Despite the bleak narrative, the lyric isn’t without hope. Haggard could masterfully convey heartbreak and defeat in his lyrics, but his characters are rarely entirely broken. Instead, they’re usually in search of a way forward, even as they face seemingly insurmountable challenges.

8. “Kern River” (1985) — No. 10 single

From the “Kern River” album (Epic Records)

My previous comments about the kernels of hope in Haggard’s lyrics aside, “Kern River” is both an understated and crushingly sad ballad about a man whose love was swept away and killed by the deceptively dangerous waters of the Kern River. It’s a fine example of how Haggard could draw on real-life people and places to construct fictional narratives packed with emotional power.

9. “Footlights” (1979) — non-single

From the “Serving 190 Proof” album (MCA Records)

Another recurring theme in Haggard’s work is the process of coming to grips with the passage of time. “Footlights” is the opening track for one of Haggard’s best albums, and is a deeply personal meditation on aging from the perspective of the then-41-year-old Haggard.

Though the audience expects him to be an energetic and rebellious performer, he’s losing his youthful fire. The tricky part is that he doesn’t know what else to do and he’s “got no place to go when it’s over.”

Haggard struggled with the demands of fame and, like fellow songwriting legend Bob Dylan, resented being pigeonholed, directed or having the unrealistic expectations of others placed on him. Nevertheless, making music was what he loved and what he knew how to do. It was his calling.

What would happen, he wondered in his early 40s, as he continued to age in a business that prized the contributions of the young? We now know it worked out just fine, but at the time it was a legitimate fear for the newly middle-aged Haggard as he faced the dawning of a new decade. Such lyrical vulnerability is almost unimaginable for a chart-topping country hit maker today.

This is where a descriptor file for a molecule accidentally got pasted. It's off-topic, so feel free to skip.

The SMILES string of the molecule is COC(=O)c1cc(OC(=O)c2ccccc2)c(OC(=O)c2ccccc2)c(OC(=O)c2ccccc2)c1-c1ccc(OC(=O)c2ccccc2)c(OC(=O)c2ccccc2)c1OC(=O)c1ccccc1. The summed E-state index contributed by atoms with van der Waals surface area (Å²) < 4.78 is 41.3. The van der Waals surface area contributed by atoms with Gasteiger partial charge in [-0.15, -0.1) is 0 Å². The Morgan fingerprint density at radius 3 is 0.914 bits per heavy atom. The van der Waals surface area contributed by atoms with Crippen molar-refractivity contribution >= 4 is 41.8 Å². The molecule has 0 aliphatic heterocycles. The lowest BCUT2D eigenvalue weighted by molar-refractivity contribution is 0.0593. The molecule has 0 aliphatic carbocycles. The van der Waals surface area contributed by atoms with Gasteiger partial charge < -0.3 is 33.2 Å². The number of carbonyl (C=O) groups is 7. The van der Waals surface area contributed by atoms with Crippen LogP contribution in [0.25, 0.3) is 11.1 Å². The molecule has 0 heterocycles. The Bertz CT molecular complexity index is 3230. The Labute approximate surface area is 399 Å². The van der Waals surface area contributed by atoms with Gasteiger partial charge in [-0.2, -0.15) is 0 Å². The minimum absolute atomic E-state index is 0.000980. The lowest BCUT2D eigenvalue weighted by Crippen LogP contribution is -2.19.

10. “Okie From Muskogee” (1969) — No. 1 single

An alternate version appeared on the “Okie From Muskogee” live album (Capitol Records)

Though Haggard was already a country star, it was this politically charged anti-hippie anthem that catapulted him onto the national stage and made him a polarizing figure in the early days of the so-called culture wars. Nixon’s “silent majority” embraced it as an anthem, while the counterculture that previously celebrated Haggard as a poet of the common man was repulsed.

Muddying the waters, Haggard wasn’t always consistent in his explanation of the meaning behind the song that won the single of the year honor at both the Country Music Association and Academy of Country Music awards. At times he defended the lyrics by disparaging anti-war activists, while at other times he claimed the whole thing was actually a big joke.

Either way, Haggard ultimately came to resent the fact that he was expected to be a poster boy for anyone’s political agenda. Haggard’s own views — like those of most Americans — were evolving in that turbulent era.

“The hippies didn’t believe in the war,” Haggard explained years later to author Deke Dickerson, “and it irritated me. . . . They were doing things that I thought were un-American. Well, it wasn’t un-American, they were smarter than me!

”Kids are always smarter than the old folks. They see through our bigotry and our hypocrisy.”

Haggard remained both opinionated and fiercely independent for the rest of his life. His views are perhaps best understood in the lyrics of a song called “Somewhere in Between” that he recorded in 1971, but did not release: “I stand looking at the left wing, and I turn toward the right / And either side don’t look too good examined under light / That’s just freedom of opinion, and their legal right to choose / That’s one right I hope we never lose.”